The authoring agencies recommend manufacturers use a tailored threat model during the product development stage to address all potential threats to a system and account for each system’s deployment process.” (SBDD page 4)
We need only conduct the Tier 1 assessment to satisfy this; nevertheless, we still recommend both the Evaluation and Experimentation phases to fully assess system resilience.
Manufacturers are encouraged make hard tradeoffs and investments, including those that will be “invisible” to the customers, such as migrating to programming languages that eliminate widespread vulnerabilities. (SBDD page 5)
Prioritize the use of memory safe languages wherever possible. (SBDD page 8)
The value of memory-safe languages in sustaining software resilience receives special focus in a few sections of my book:
Chapter 4 in the section called “Standardization of Raw Materials,” which includes a tl;dr of what memory safety is, why it matters, how to select the right language when building software, and how to handle migrations or otherwise cope with lingering C/C++ code.
Chapter 7 in the section called “Substitute Less Hazardous Methods or Materials,” since, per NSA guidance elsewhere as well, we should treat C/C++ code as hazardous materials to avoid when possible.
Secure software components.
Acquire and maintain well-secured software components (e.g., software libraries, modules, middleware, frameworks,) from verified commercial, open source, and other third-party developers to ensure robust security in consumer software products. (SBDD page 8)
Chapter 4 in my book covers this “best practice” as well. It’s honestly tricky for me to pinpoint where precisely to point you because it’s such a pervasive topic woven throughout the chapter. But my favorite warning box in the book is relevant:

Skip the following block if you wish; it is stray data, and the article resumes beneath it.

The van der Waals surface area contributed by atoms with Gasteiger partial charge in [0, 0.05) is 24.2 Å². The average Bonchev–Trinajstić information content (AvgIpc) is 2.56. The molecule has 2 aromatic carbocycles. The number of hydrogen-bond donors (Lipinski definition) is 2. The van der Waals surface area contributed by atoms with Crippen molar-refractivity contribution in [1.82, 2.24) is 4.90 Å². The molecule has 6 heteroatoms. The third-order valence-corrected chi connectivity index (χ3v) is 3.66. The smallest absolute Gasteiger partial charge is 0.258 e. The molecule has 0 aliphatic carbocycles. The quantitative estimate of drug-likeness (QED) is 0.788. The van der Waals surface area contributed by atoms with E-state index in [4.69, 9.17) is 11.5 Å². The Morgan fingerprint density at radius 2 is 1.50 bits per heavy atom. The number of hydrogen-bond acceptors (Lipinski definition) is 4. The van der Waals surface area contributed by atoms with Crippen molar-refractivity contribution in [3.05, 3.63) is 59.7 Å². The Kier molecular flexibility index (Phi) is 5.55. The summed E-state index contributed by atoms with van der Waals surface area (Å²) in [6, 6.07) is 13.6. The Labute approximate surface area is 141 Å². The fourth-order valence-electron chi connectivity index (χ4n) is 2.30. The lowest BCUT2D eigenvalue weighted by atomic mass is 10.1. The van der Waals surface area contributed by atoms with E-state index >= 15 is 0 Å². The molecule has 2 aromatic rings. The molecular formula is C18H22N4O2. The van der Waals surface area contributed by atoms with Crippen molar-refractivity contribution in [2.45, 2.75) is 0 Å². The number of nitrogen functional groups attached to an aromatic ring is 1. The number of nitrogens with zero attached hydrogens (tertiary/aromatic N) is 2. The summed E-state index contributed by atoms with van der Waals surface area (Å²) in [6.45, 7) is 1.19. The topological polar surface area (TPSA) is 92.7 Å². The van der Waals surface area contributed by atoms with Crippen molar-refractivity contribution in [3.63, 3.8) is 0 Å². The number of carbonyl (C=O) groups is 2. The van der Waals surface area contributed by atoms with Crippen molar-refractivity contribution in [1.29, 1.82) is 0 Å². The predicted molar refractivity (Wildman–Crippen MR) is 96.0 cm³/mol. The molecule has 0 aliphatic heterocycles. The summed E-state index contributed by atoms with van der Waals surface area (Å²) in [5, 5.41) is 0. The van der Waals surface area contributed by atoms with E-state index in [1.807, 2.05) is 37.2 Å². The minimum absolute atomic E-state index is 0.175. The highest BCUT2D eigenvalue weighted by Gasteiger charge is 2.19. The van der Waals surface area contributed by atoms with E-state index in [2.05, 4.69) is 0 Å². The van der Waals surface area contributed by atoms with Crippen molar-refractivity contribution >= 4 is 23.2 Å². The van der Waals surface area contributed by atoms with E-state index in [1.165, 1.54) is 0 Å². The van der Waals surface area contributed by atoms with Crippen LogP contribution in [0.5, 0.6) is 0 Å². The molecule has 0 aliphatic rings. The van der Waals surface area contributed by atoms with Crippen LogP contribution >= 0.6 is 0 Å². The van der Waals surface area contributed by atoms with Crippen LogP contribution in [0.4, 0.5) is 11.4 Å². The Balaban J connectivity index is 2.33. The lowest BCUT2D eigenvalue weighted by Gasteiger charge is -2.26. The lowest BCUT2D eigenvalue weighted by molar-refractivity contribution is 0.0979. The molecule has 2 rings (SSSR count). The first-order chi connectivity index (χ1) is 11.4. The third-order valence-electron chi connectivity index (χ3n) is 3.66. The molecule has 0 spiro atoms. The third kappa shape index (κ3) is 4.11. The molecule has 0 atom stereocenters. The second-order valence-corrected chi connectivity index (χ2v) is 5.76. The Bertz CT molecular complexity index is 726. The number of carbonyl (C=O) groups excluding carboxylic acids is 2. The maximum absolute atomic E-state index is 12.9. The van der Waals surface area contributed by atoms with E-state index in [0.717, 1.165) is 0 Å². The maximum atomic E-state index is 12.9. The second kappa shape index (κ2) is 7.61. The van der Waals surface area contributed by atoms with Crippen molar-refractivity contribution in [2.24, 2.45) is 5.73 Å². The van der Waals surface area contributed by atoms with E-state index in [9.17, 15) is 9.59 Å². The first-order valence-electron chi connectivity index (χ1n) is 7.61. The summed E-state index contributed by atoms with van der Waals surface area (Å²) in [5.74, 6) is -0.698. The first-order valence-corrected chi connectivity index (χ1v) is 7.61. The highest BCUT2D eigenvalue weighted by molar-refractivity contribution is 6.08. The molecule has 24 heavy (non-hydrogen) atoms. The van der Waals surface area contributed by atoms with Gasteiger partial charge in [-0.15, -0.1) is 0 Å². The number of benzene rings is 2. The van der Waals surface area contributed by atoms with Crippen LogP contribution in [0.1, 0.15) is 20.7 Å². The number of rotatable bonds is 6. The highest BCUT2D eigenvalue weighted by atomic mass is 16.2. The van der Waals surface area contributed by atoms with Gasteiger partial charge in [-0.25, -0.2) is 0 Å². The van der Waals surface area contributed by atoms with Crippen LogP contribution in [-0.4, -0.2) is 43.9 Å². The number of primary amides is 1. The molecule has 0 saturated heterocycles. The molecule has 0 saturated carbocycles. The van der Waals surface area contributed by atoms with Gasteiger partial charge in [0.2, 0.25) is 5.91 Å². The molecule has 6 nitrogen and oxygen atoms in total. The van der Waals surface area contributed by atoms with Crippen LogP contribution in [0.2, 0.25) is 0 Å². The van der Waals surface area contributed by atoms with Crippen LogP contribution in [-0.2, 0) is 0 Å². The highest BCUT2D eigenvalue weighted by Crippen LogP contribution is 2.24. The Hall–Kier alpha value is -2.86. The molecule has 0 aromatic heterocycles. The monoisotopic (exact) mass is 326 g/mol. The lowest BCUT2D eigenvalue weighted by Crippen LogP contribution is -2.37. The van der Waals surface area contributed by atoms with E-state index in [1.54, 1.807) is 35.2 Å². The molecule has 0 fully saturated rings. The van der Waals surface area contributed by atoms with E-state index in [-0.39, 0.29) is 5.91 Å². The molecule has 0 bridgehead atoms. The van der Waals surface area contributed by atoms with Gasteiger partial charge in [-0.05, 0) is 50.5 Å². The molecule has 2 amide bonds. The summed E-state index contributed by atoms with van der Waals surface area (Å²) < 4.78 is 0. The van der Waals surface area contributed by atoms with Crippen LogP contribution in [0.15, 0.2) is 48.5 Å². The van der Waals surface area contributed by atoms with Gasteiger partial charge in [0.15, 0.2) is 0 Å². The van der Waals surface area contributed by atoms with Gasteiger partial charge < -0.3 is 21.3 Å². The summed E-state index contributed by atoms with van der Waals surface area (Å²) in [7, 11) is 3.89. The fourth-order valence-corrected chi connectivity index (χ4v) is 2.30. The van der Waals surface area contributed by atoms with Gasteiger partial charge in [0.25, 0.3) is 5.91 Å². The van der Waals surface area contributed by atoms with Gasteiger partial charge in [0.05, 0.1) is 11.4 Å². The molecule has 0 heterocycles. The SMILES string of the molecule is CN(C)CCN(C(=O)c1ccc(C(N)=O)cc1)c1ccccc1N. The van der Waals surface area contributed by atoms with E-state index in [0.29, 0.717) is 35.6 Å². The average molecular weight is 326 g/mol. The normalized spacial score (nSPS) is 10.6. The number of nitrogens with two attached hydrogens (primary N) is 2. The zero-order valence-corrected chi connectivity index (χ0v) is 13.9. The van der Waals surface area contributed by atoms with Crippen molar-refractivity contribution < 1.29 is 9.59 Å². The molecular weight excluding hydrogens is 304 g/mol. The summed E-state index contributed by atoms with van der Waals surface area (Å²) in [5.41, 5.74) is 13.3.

Angy Scorpion is in the section “‘Boring’ Technology Is Resilient Technology,” but I also recommend the following sub-sections in Chapter 4 (really, just read the whole chapter; it’s the longest one by far in the book, but bursting with practical opportunities):
- Standardization of Raw Materials
- Standardization of Patterns and Tools
- Integration Tests, Load Tests, and Test Theater
- Modularity: Humanity’s Ancient Tool for Resilience
Web template frameworks & parameterized queries
Use web template frameworks that implement automatic escaping of user input to avoid web attacks such as cross-site scripting. (SBDD page 8)
Both Chapter 3 and Chapter 4 cover the principle of “Choose Boring” technology, which covers this. We don’t want to DIY something and potentially miss important security characteristics when there are readily-available frameworks and libraries that are well-vetted.
Use parameterized queries rather than including user input in queries, to avoid SQL injection attacks. (SBDD page 8)
This exact recommendation is covered in Chapter 4, subsection “Documenting Why and When,” although we also recommend ORMs:
The organization should instead standardize on their database access patterns and make choices that make the secure way the default way. (~page 185 of Security Chaos Engineering: Sustaining Resilience in Software and Systems)
It’s flattering to imagine these agencies took a peek at my book draft along the way to inform their guidance given the similarities in language. Please do not start a real conspiracy theory about this.
Strive to ensure that code submitted into products goes through peer review by other developers to ensure higher quality. (SBDD page 9)
The art of thoughtful code reviews is extensively covered in Chapter 4 in the subsection “Code Reviews and Mental Models.” One thing the report doesn’t mention but the book does is that we really need to implement code reviews for tests, too, and also expend special effort on code reviews for error-handling functionality.
Defense in depth.
Design infrastructure so that the compromise of a single security control does not result in compromise of the entire system. For example, ensuring that user privileges are narrowly provisioned and access control lists are employed can reduce the impact of a compromised account. Also, software sandboxing techniques can quarantine a vulnerability to limit compromise of an entire application. (SBDD page 9)
Isolation is so essential for resilience – and life itself – that it is threaded throughout the whole book. But, for this “best practice,” read Chapter 3, subsections “Investing in Loose Coupling in Software Systems” and “Introducing Linearity into our Systems”; they cover isolation as well as design practices like the D.I.E. triad (short for Distributed, Immutable, and Ephemeral). I cover different forms of isolation worth considering, too – fault isolation, performance isolation, and cost isolation. You’ll even learn some things about biology along the way: